Blind and vision impaired

VizWiz now available in iTunes store

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VizWiz, a new iPhone app which enables people who are blind or vision impaired to recruit sighted users to answer questions about an item they have taken a photo of, is now available in the iTunes store.

The app allows iPhone users to take a photo of an item they have a query about, record their question and send the photo and question to a team of real-life people to answer. These people record the answer, which is then sent back to the user.

You can now download VizWiz from the iTunes store free of cost.

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Accessible Twitter changes name to Easy Chirp

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Accessible Twitter, the popular web application that helps people with disabilities to access Twitter, has changed its name to Easy Chirp.

According to the press release, the name change is due to several reasons, mainly, that Twitter rules of use for third-party applications do not allow the word ‘Twitter’ in the name of the application.

Also, the word ‘easy’ is more understood than ‘accessible’, particularly to those not in the accessibility or disability communities. Easy Chirp is also shorter, especially important with the 140-character limit in Twitter statuses, better known as tweets.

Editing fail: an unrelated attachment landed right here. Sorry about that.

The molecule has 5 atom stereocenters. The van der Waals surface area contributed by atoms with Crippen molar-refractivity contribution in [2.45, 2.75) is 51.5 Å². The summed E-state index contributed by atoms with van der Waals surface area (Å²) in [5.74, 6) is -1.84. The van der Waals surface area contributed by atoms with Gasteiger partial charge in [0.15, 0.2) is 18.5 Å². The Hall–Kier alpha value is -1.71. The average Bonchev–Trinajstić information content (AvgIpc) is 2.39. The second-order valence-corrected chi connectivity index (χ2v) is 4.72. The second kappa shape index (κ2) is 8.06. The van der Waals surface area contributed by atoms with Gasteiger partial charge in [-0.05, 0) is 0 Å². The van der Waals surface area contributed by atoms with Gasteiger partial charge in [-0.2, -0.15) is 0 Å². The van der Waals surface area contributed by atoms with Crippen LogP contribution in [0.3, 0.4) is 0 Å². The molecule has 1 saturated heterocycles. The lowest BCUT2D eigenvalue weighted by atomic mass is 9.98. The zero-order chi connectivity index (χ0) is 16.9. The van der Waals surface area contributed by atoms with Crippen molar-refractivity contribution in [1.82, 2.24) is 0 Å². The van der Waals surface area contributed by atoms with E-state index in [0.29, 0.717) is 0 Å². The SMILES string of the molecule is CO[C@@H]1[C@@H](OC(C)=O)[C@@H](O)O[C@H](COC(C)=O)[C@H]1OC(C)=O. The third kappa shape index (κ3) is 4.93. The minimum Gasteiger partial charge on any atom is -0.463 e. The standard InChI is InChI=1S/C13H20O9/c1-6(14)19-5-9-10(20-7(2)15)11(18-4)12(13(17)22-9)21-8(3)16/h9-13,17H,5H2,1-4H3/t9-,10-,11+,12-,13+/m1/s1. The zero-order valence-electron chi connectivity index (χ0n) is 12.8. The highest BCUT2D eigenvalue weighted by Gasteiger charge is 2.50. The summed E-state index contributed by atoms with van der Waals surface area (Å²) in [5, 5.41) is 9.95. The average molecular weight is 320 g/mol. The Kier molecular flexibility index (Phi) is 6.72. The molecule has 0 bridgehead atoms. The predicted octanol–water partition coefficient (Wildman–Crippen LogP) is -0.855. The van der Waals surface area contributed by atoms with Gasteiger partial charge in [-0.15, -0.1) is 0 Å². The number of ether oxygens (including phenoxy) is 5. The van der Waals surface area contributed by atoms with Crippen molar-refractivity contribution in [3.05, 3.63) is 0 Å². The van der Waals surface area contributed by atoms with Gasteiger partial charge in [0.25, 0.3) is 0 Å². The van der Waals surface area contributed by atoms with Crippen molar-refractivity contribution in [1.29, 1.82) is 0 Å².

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Wells Fargo reaches settlement that will guarantee equal access

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The United States Justice Department and Wells Fargo & Company have reached a comprehensive settlement agreement under the Americans with Disabilities Act which will ensure equal access to all Wells Fargo services, including website services, for people with disabilities.

Wells Fargo has been the subject of numerous complaints by Deaf and hearing impaired people, as well as people with speech difficulties, many of which related to the company’s refusal to use the telecommunications relay service.

As part of the settlement, Wells Fargo will ensure that its 10,000 retail and banking stores, over 12,000 ATMs, and phone and website services will be fully accessible. It will also pay US$16 million in compensation to individuals, and a US$55,000 civil penalty to the United States.


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Latest W3C column looks at evaluation tools for auditing website accessibility

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This month’s W3C column from Dr Scott Hollier, representative of Media Access Australia on the Advisory Committee of the World Wide Web Consortium (W3C), is out.

Dr Hollier looks at the recent work of the W3C in making it easier for people to check if websites are accessible for people with disabilities. This work includes the creation of the Evaluation and Report Language (EARL) 1.0 Schemato help web developers, and the WCAG 2.0 Evaluation Methodology Task Force(Eval TF)to create a methodology for accessibility evaluation.


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